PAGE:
Reducing Class Size, Supporting Faculty
"Since 2015, reduced class size was one of our top three goals," said Joel Smith, a career-track lecturer in the program. "Going from teaching 100 students per semester to 76 is sizable. And for grad students, it means going from 50 to 38."
The Writing Program faculty argued that students would be better served if classes had fewer than 20 students. Individualized feedback improves writing but takes time.
Aimee Mapes, assistant director of the program, added that in order for students to refine their writing throughout their college and career trajectory, "they need to have careful readers of their writing early on."
The decision to reduce the class size from 25 to 19 cost money — an investment the UA decided was worth it.
"Effective teaching and learning of writing requires plenty of feedback between student and instructor, so the investment to ensure smaller class sizes was aimed directly at quality and improving student success in writing," Comrie said.
Miller-Cochran also was concerned with how the larger classes were impacting the working conditions of the instructors and graduate students teaching these courses.
"We know that the number one variable that affects learning is teaching," Mapes said.
"Teachers' working conditions are students' learning conditions," Miller-Cochran agreed.
In addition to smaller class sizes, faculty also have received a salary bump, full-year or multiyear contracts, and time for professional development.
"SBS is deeply committed to the success of all UA students," said Amy Kimme Hea, associate dean for academic affairs and student success in the College of Social and Behavioral Sciences and former director of the Writing Program. "A strong foundation in academic writing plus the opportunity to acclimate to the University through interaction with other students and our teachers are key to ensuring students stay at the University. This goal cannot be achieved without well-supported teachers."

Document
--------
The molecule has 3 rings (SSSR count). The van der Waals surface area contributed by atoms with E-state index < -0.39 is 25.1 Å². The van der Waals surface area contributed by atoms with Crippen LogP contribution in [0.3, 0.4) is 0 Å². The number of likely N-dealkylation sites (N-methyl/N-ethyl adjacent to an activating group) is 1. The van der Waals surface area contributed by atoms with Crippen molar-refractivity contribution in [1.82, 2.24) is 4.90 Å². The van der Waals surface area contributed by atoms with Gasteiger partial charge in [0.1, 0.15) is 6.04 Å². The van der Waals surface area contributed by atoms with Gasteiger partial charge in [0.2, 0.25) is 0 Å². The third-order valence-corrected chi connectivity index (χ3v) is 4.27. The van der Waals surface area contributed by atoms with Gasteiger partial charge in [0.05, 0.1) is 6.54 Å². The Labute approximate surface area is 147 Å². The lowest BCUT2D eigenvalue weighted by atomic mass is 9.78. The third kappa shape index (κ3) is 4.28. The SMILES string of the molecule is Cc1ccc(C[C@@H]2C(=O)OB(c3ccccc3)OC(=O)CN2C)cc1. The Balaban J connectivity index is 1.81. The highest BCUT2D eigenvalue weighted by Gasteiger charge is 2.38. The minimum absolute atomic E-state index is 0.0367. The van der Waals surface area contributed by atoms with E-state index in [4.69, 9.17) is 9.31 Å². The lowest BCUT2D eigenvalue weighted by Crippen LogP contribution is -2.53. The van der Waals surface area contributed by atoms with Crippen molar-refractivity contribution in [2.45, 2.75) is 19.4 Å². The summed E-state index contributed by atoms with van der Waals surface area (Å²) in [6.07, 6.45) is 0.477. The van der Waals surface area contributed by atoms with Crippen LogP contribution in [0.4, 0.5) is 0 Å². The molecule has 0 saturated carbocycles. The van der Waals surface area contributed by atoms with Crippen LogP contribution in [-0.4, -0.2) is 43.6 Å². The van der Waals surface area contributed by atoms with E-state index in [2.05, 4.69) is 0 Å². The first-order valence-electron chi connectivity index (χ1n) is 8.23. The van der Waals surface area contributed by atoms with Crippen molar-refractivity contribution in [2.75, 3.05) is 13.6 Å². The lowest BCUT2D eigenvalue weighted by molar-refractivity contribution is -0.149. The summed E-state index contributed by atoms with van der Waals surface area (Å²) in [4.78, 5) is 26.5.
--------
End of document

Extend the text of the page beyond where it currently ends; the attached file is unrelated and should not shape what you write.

The award committee noted these initiatives in its letter: "The committee applauds the effort within this program to establish meaningful, livable, stable non-tenure track positions with shared governance and opportunities for professional development."
Said Little: "For me, these developments, such as the smaller class size and the multiyear contracts, just reinforce my desire to be committed to this program. This is where I want to stay and have my career."
Expectation of Evolution
The UA plans to continue adapting the Writing Program to meet students' needs.
Miller-Cochran said the program will further develop its relationships with other parts of campus, connecting what students do in the foundational writing classes with what they will do later in their major.
This semester, the program also has created a pilot program to train select writing faculty to use Adobe Spark — a graphics, Web page and video story platform — and integrate a Spark assignment in the first-year writing curriculum.
"The pilot program is part of the College of Social and Behavioral Sciences' efforts to leverage the UA's status as an Adobe Creative Campus and to provide students with a skill set that is highly desired by employers," Kimme Hea said.